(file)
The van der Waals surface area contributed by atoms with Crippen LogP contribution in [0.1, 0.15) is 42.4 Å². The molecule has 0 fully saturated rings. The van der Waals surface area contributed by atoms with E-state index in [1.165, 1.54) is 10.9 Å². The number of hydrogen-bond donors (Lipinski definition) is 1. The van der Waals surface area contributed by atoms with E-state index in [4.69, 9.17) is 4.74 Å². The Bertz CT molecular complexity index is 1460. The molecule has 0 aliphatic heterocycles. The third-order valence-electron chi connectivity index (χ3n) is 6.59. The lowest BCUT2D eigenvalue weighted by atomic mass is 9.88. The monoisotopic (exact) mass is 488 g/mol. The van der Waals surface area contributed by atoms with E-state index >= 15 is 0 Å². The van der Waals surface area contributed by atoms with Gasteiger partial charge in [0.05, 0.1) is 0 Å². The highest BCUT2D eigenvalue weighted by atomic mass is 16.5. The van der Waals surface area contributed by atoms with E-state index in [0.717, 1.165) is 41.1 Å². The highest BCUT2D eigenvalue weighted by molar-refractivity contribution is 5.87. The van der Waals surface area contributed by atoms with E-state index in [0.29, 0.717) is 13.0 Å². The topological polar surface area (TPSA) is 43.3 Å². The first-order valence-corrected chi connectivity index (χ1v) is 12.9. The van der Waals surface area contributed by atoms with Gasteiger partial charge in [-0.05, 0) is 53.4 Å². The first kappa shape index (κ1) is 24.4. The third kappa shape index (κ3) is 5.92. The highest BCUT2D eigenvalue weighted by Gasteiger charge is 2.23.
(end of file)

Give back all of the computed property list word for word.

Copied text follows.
The van der Waals surface area contributed by atoms with Crippen LogP contribution in [0.1, 0.15) is 42.4 Å². The molecule has 0 fully saturated rings. The van der Waals surface area contributed by atoms with E-state index in [1.165, 1.54) is 10.9 Å². The number of hydrogen-bond donors (Lipinski definition) is 1. The van der Waals surface area contributed by atoms with E-state index in [4.69, 9.17) is 4.74 Å². The Bertz CT molecular complexity index is 1460. The molecule has 0 aliphatic heterocycles. The third-order valence-electron chi connectivity index (χ3n) is 6.59. The lowest BCUT2D eigenvalue weighted by atomic mass is 9.88. The monoisotopic (exact) mass is 488 g/mol. The van der Waals surface area contributed by atoms with E-state index >= 15 is 0 Å². The van der Waals surface area contributed by atoms with Gasteiger partial charge in [0.05, 0.1) is 0 Å². The highest BCUT2D eigenvalue weighted by atomic mass is 16.5. The van der Waals surface area contributed by atoms with E-state index in [0.717, 1.165) is 41.1 Å². The highest BCUT2D eigenvalue weighted by molar-refractivity contribution is 5.87. The van der Waals surface area contributed by atoms with E-state index in [0.29, 0.717) is 13.0 Å². The topological polar surface area (TPSA) is 43.3 Å². The first-order valence-corrected chi connectivity index (χ1v) is 12.9. The van der Waals surface area contributed by atoms with Gasteiger partial charge in [-0.05, 0) is 53.4 Å². The first kappa shape index (κ1) is 24.4. The third kappa shape index (κ3) is 5.92. The highest BCUT2D eigenvalue weighted by Gasteiger charge is 2.23.